People who are not -- and do not want to be -- authors, often make the mistake of imagining that those who are, and do, possess a super-human strain of self-discipline. A stellar character trait that they, alas, lack. But it isn't true.
What authors, and those working daily toward authorship, have, is actually quite common. It's the ability to enter a state of "entrancement."
Writers are entranced by their writing. They write from within the magically altered state of a light, self-hypnotic trance.
This is the only Big-Secret technique that authors rely upon. Apart from two other things equally available to anyone: Spending lots of time writing, and feeling deeply drawn to write.
But let's get back to entrancement. For a novelist, say, what happens in this state is, he'll see an inner-mind movie and hear inner-ear words. It isn't hard to do.
People who read novels do the same thing, seeing the scenes in their inner eye. It's part of our imaginative faculty -- what allows us to dream at night, and daydream when awake.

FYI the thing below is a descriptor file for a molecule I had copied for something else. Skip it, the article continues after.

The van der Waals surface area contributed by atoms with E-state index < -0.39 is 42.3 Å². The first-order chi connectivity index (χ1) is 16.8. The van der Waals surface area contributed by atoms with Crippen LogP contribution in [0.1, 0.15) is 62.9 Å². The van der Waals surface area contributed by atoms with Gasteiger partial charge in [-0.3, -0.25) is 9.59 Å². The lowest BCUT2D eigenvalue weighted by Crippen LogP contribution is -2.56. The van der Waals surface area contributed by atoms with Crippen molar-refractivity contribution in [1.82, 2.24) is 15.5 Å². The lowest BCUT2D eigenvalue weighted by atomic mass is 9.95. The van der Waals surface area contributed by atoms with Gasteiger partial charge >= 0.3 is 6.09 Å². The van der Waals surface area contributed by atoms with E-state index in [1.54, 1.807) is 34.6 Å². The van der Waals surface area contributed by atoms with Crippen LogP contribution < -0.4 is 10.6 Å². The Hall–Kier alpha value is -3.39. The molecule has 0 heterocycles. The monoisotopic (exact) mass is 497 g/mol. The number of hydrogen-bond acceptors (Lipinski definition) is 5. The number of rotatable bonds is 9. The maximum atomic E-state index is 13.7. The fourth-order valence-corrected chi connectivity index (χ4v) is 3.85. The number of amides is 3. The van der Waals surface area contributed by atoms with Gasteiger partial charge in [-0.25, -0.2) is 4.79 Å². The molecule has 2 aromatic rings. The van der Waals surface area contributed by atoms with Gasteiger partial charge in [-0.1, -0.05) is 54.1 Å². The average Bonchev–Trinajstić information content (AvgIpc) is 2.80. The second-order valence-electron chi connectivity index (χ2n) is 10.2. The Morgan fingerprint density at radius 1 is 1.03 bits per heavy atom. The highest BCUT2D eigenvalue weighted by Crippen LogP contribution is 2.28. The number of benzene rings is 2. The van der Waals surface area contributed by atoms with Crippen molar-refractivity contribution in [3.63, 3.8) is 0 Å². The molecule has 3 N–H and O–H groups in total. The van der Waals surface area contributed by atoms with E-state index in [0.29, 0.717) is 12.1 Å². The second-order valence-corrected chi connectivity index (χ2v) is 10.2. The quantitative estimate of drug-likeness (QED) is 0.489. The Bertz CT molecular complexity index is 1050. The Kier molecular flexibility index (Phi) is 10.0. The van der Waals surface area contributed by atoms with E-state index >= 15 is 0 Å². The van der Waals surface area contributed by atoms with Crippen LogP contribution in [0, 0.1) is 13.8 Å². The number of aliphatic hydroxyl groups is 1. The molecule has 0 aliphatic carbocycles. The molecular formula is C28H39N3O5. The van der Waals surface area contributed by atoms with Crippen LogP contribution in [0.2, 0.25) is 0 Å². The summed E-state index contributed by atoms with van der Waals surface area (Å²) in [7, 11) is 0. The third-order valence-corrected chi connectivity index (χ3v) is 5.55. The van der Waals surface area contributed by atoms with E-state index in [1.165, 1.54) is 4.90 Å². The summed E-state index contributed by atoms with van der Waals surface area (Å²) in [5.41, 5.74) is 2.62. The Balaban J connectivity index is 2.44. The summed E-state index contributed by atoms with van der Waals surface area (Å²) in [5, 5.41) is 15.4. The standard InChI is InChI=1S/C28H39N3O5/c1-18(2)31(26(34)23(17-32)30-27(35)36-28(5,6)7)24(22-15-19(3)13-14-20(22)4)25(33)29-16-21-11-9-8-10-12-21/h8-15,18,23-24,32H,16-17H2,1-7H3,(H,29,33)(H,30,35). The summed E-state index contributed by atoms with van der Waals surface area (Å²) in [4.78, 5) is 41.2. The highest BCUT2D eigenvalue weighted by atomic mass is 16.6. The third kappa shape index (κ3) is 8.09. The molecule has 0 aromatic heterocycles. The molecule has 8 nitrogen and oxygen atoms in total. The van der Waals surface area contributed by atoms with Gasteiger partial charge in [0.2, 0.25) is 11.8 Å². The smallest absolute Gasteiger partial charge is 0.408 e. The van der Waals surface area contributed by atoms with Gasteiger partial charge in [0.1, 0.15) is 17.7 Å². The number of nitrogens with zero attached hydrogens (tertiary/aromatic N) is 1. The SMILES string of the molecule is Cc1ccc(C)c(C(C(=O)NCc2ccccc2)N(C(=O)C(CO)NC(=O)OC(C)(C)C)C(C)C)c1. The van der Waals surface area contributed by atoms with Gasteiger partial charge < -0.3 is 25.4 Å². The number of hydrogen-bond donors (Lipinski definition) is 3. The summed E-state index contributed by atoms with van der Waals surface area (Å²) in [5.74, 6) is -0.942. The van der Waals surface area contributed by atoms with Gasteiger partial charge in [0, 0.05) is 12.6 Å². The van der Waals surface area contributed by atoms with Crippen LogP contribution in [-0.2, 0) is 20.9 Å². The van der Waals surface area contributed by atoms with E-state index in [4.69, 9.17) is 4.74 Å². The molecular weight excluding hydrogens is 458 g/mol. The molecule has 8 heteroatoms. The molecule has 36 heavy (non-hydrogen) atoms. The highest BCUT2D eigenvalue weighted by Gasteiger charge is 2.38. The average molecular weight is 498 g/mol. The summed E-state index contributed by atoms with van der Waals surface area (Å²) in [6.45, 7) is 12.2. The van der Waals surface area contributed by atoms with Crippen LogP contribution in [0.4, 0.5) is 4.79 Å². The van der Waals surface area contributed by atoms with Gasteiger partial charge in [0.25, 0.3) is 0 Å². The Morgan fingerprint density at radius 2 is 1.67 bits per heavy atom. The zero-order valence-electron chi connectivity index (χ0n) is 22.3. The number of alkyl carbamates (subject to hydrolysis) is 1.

The difference is, a novelist describes what he sees and hears in writing. And he'll work with this writing, later on, shaping and rewriting, again and again. But the initial inspiration is a fairly easy inside job, since a novelist will be aware of almost nothing but the movie and the words unspooling in his mind (why it's a trance).
I have a theory about this. Authors and writers are good at entering mild self-hypnotic states because they learned to do so as childhood readers (reading, again, is also trance-inducing).
And so, authors and writers had lots of practice watching movies in their inner mind before finally declaring, "I want to write books . . . and, by golly, I will!"
From then on, entrancement became a fulltime occupation.